A fish’s skull is an intricate structure of several small bones covered with cartilage that allow flexibility. The shape and composition of this structure are crucial to its survival; protecting its brain while permitting fast movements to escape larger predators or catch prey quickly are critical considerations for survival. Furthermore, each bone must be light enough for easy aquatic travel.
Fish skulls can be studied using various approaches, from micro-anatomy and ontogenetic development to computer simulations that explore their mechanics – these studies can shed light on how fish use their skulls for specific behaviors such as swallowing and biting.
Computer models can show how the bones of a fish’s head move during suction feeding when its muscles contract to expand its throat cavity and form a flow of water that draws in prey. Furthermore, this model shows how this flow is controlled by motions in different parts of its skull, such as its hyoid bone near the floor of its mouth cavity and the large operculum at the top of its head.
Another study utilized 3D morphometrics to compare Notothenioid species skulls using 3D morphometrics. Their results demonstrated a correlation between the size of fishes’ heads and their foraging niche; wider-skulled, shorter-jawed species tend to feed on bottom fish, while narrower-skulled, longer-jawed ones serve as scavengers and hunt for aquatic creatures in the water column. Furthermore, this research demonstrated that just 7 of 19 DoF (Dof) were sufficient to describe most movements involved during in-vivo suction feeding behavior of channel catfish skulls during in-vivo suction feeding behavior of this fish species.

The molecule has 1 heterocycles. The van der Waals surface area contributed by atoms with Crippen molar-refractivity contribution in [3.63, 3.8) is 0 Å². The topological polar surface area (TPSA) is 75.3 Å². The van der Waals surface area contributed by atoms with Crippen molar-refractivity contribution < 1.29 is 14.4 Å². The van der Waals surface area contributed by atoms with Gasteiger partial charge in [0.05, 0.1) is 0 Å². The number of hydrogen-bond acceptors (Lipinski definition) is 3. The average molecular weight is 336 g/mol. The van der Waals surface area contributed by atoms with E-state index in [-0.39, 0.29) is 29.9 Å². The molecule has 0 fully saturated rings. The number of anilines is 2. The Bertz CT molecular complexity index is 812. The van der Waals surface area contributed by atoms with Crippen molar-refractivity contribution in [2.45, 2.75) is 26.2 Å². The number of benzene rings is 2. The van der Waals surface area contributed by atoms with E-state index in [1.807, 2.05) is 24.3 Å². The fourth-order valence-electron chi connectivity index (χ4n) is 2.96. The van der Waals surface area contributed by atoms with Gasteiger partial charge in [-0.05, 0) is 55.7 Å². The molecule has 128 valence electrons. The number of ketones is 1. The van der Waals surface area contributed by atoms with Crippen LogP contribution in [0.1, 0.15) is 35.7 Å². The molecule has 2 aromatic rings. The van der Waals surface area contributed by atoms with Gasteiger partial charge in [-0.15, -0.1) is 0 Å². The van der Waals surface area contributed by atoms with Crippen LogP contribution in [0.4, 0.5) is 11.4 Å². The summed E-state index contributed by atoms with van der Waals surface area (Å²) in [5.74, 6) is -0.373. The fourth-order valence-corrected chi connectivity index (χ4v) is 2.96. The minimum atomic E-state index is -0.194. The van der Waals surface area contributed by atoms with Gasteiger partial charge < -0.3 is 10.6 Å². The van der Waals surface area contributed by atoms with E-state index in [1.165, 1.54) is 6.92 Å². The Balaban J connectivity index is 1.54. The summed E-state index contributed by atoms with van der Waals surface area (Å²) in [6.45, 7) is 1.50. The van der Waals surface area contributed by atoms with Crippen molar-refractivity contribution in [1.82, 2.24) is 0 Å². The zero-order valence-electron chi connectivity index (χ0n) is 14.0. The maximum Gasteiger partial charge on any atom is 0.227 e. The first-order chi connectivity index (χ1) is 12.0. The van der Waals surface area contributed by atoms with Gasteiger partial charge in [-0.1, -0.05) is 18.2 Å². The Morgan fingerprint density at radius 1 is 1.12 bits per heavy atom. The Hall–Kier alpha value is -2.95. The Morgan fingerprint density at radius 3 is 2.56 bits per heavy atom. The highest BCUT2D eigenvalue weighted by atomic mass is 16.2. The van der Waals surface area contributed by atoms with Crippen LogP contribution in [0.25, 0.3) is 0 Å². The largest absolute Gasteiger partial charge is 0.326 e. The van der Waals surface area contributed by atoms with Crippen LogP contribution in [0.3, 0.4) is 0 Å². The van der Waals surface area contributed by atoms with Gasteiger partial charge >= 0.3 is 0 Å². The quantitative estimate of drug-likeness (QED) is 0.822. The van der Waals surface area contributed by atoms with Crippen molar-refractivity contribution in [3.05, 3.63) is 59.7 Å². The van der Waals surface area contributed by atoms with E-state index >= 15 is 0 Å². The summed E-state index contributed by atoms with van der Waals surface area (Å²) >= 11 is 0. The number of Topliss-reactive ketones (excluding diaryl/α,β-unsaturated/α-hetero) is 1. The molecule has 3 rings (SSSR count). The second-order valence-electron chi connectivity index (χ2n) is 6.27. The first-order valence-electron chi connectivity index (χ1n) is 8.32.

Bony fishes’ skulls are more complex than lamprey or hagfishes’; however, even this complexity cannot compare to that of sharks, whose skull is known as the chondrocranium and comprised of neurocranium, splanchnocranium, and dermatocranium components.
A fish’s skeleton supports and protects its delicate organs while aiding bodily movement by providing levers for muscles to use bones as levers. Bony fishes have predominantly skeletal frameworks, while cartilage fishes possess more flexible frameworks made up mainly of cartilage (Fig 4.50).